The proponents of frequent alternative splicing rely on large-scale analyses of entire genomes to support their case. It's easy for them to dismiss the results for a single gene.

The skeptics are not about to waste time refuting each and every predicted alternative transcript for dozens of genes.

In an ideal world, the shoe should be on the other foot. Those who claim that these transcripts are functional should have been required to offer evidence that these weird transcripts are biologically significant. That didn't happen. Instead, the idea that every human gene could produce multiple proteins crept into the literature in spite of the fact that it goes against everything we know about evolution and gene expression.

That's the strange thing about science these days. We're seeing a great many claims like this becoming widely believed not because of solid evidence but because it fits with certain pre-conceived notions. In this case, many people were upset that we had only 25,000 genes and those genes seemed to be very similar to the ones in a rat. The idea of frequent alternative splicing appealed to them because it allowed for a proteome of several hundred thousand proteins and it "explained" how humans could be so different from rats even though their genes seemed to be similar. (Humans have evolved different proteins by alternative splicing.)

SPARC said...

Thanks for bringing up this issue. Have you tried to find a constitutively spliced gene in ASD? Even those genes familiar to me and those which have been published as being not alternatively spliced in the 90s are displayed with several alternative exons. IMO alternative splicing databases are nature's revenge for EST sequencing and for the overoptimistic omics views on biology.

Anonymous said...

I'm a bit confused - are we arguing that alternative splicing doesn't occur on the scale that is seen in databases, or that it isn't functionally significant?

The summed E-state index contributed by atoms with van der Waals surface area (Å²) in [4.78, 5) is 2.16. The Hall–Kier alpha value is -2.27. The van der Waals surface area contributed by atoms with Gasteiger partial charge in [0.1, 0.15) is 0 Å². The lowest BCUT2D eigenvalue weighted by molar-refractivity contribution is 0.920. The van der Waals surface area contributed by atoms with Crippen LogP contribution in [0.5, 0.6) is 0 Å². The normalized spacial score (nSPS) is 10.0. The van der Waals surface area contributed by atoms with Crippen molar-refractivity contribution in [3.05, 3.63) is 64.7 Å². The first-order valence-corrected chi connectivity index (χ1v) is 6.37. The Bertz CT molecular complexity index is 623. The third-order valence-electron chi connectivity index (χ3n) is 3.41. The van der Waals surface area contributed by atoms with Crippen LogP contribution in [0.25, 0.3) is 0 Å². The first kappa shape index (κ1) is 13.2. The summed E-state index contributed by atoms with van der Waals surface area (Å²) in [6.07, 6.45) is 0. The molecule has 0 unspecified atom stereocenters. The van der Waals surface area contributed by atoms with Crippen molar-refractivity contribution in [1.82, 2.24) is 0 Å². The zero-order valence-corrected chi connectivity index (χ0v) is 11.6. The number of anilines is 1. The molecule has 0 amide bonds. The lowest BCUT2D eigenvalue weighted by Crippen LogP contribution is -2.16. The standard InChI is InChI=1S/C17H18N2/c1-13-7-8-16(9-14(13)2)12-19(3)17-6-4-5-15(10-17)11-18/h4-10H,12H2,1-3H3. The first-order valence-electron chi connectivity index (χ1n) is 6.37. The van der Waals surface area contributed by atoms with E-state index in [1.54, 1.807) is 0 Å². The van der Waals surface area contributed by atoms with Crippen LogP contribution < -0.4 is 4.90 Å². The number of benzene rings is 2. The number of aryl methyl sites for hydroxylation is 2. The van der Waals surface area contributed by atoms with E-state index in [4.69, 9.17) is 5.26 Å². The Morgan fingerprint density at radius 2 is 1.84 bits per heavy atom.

These are two different issues. It's quite conceivable to me that widespread alternative splicing is not only real, but inevitable. And that many or most splice variants actually have no "function".

Larry Moran said...

Art said...

I'm a bit confused - are we arguing that alternative splicing doesn't occur on the scale that is seen in databases, or that it isn't functionally significant?

I'm arguing that it doesn't occur on the scale that is claimed. In my opinion, the conclusion that an alternatively spliced message exists is often based on artifacts. The most common artifact is a so-called "expressed sequence tag" (EST) that is really a splicing error.

Anonymous said...

Thanks Larry.

If I understand you correctly, your statement leads to a follow-up question - namely, what is the difference between a "splicing error" and an alternative splicing event?

Larry Moran said...

A splicing error is something that occurs infrequently and unpredictably when the primary transcript fails to be processed in the normal way. You distinguish splicing errors from normal alternative splicing events because the errors cannot be reproduced and the product has no function.

The error rate in splicing appears to be quite high. This is probably because the 5' and 3' splice site consensus sequences are so short.